He has said that Congress should step in to help ensure that regulators find the “sweet spot” on the level of exports allowed. Wyden’s office did not provide immediate comment on Barrasso’s new bill.

Begich, in supporting the bill, highlighted Japan’s push to import more gas.

“In addition to being a key strategic ally for our nation, Japan has been Alaska’s number one trading partner for decades. When I talk to members of the Japanese parliament or officials from Japanese utilities, concern for the security of their natural gas supply always comes up. The U.S. and Alaska have plenty of natural gas to sell to Japan and our NATO allies, and I can’t think of a better place to sell it than to our strategic and economic partners,” Begich said in a statement.

Japan is already the world’s largest LNG importer, and the 2011 nuclear disaster has further increased its need for outside energy supplies.

Almost all of Japan’s nuclear plants remain offline in the wake of the March 2011 earthquake and tsunami, which led to meltdowns at the Fukushima Daiichi plant.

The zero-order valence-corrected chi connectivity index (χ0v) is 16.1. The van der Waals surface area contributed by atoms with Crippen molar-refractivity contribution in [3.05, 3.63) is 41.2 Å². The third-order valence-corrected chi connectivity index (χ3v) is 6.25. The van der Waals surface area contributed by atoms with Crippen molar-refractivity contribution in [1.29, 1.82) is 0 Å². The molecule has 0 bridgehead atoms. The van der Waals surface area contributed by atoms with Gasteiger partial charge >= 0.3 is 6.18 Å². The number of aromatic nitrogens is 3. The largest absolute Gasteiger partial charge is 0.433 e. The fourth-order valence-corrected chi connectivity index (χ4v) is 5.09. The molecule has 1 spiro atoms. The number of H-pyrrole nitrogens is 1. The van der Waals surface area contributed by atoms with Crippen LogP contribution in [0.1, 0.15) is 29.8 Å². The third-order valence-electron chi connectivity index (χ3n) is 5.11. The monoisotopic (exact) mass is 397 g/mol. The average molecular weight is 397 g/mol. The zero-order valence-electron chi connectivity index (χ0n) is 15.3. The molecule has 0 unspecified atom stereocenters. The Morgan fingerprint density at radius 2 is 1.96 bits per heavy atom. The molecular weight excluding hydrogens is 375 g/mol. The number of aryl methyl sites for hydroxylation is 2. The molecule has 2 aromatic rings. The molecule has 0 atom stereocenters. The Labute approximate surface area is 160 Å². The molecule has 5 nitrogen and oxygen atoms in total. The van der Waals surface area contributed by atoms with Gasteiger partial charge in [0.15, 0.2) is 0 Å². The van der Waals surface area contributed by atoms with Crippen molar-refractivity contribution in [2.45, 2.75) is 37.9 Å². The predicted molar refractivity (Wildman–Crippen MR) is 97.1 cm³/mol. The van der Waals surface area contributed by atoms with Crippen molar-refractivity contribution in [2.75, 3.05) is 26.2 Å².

The other initial sponsors of Barrasso's bill are Sens. John CornynJohn Cornyn Embattled senators fill coffers ahead of 2020 Trump struggles to reshape Fed Congress opens door to fraught immigration talks MORE (R-Texas), James InhofeJames (Jim) Mountain Inhofe Embattled senators fill coffers ahead of 2020 Overnight Defense: Senators show skepticism over Space Force | Navy drops charges against officers in deadly collision | Trump taps next Navy chief Senators show deep skepticism on Space Force proposal MORE (R-Okla.), Tom CoburnThomas (Tom) Allen CoburnThe Hill's Morning Report — Presented by PhRMA — Worries grow about political violence as midterms approach President Trump’s war on federal waste American patients face too many hurdles in regard to health-care access MORE (R-Okla.), Mike EnziMichael (Mike) Bradley Enzi Embattled senators fill coffers ahead of 2020 The Hill's Morning Report - Trump cleaning house on border security Judd Gregg: In praise of Mike Enzi MORE (R-Wyo.), Heidi HeitkampMary (Heidi) Kathryn HeitkampPro-trade groups enlist another ex-Dem lawmaker to push for Trump's NAFTA replacement Pro-trade group targets 4 lawmakers in push for new NAFTA Biden office highlights support from women after second accuser comes forward MORE (D-N.D.), John HoevenJohn Henry HoevenOvernight Energy: Bipartisan Senate group seeks more funding for carbon capture technology | Dems want documents on Interior pick's lobbying work | Officials push to produce more electric vehicle batteries in US Officials, automakers aim to produce more electric vehicle batteries in US: report FCC claims on broadband access under scrutiny MORE (R-N.D.), Ron JohnsonRonald (Ron) Harold JohnsonThe Hill's Morning Report — Category 5 Mueller storm to hit today GOP senators double down on demand for Clinton email probe documents Congress opens door to fraught immigration talks MORE (R-Wis.), Mike LeeMichael (Mike) Shumway LeeDems sound alarm over top DOJ nominee Restore Pell Grant eligibility to people in prison Former Democratic aide pleads guilty to doxing GOP senators attending Kavanaugh hearing MORE (R-Utah) and David VitterDavid Bruce VitterBottom Line Bottom Line Top 5 races to watch in 2019 MORE (R-La.).